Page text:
• Complaints that Matarazzo failed in three cases to impose the mandatory 90-day jail sentence for offenders convicted of three DUIIs in a 10-year period. In two of those cases, the Oregon Court of Appeals found Matarazzo had erred and reversed her rulings.

"If our statistics show us that the rate of recidivism is substantially less in a court-supervised program, I'm probably pretty pragmatic and going to give them a shot," she says. "If they blow it, they can go to prison."

• Complaints that Matarazzo improperly granted extensions to defendants in the DUII diversion program, which allows first-time offenders to avoid a conviction on their record.

She says she did so because she believes an offender will either successfully complete the requirements with the extension or will end up with a conviction.

Deputy district attorneys met with Matarazzo in 2015, and Underhill sent her a letter to express their concerns that she had been holding hearings without a prosecutor present, which they said violated judicial ethics. But one of Matarazzo's colleagues says that was insufficient warning.

Judge Eric Bloch, who ran the DISP court from 2003 to 2006, says he thinks Matarazzo's decisions fell within the parameters of treatment-court best practices and that Underhill's disagreement with her could have been resolved without the affidavit.

"I would hope that before the DA pushes that button," Bloch says, "there would be a clear track record that the DA tried to communicate with the judge about these concerns and that those concerns are rising to a level where the DA's office is concerned about the judge's ability to be fair to the state."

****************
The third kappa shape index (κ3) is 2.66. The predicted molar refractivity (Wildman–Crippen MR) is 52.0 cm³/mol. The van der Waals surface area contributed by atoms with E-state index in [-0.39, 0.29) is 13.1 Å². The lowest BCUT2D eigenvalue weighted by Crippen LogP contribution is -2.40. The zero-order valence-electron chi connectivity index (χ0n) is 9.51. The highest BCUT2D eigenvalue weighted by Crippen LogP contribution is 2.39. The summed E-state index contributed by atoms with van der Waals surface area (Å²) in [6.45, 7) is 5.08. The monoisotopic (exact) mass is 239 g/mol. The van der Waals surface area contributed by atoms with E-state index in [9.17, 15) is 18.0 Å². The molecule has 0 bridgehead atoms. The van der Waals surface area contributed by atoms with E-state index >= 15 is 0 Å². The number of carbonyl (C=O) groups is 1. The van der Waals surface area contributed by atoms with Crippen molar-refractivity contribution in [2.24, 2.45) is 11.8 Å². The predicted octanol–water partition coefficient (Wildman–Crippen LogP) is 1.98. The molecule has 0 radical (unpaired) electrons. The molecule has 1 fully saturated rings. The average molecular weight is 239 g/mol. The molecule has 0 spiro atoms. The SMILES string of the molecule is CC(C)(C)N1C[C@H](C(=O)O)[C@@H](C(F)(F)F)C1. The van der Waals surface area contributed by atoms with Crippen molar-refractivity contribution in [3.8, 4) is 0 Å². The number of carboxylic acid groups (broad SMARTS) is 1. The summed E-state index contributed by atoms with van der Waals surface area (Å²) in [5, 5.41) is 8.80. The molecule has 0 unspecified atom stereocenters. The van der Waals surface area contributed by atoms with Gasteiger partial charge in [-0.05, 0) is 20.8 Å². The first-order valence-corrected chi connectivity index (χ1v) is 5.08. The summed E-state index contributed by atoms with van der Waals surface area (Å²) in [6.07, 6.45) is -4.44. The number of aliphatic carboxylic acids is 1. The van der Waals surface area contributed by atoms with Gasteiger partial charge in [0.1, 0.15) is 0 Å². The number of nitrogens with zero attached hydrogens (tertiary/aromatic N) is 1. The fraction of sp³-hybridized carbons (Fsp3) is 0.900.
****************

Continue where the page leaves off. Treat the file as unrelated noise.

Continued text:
Although Matarazzo says Underhill's affidavit caught her by surprise, she probably should have seen it coming.

In March, she was under consideration for a vacancy on the state's top judicial panel, the Oregon Supreme Court.

Former Supreme Court Justice Robert "Skip" Durham says Matarazzo would have made a strong addition to the court. "She's an excellent judge," Durham says, "and an excellent student of the law."

But while her candidacy was pending, Matarazzo allowed a nine-time DUII offender to enter DISP. She says she was merely ratifying a decision another judge had already made.

Nonetheless, Underhill's office reacted with fury, and a story appeared in The Oregonian on March 10. Nobody on the panel vetting the Supreme Court candidates or in the governor's office could have missed it.

"The community is in danger. Anybody who is walking on the sidewalk, anyone who is in the bike lane…is at considerable risk," Deputy District Attorney Mike Botthof said in court at the time, arguing for a harsher punishment.

The story, which Matarazzo describes as "sensationalism," could have been written at nearly any time, she says, because DISP judges routinely take the risk of accepting offenders with three or more DUIIs into the program.

Matarazzo thinks the bad publicity may have interfered with her getting the Supreme Court appointment from Gov. Brown, although the governor's office denies any connection. Meanwhile, Underhill's office says no prosecutors spoke to The Oregonian for the story.

And shortly after Underhill announced the impending memo removing her from all criminal cases, she lost the vote for Multnomah County presiding judge to her colleague Stephen Bushong.

Before Underhill revealed the memo, she expected to win.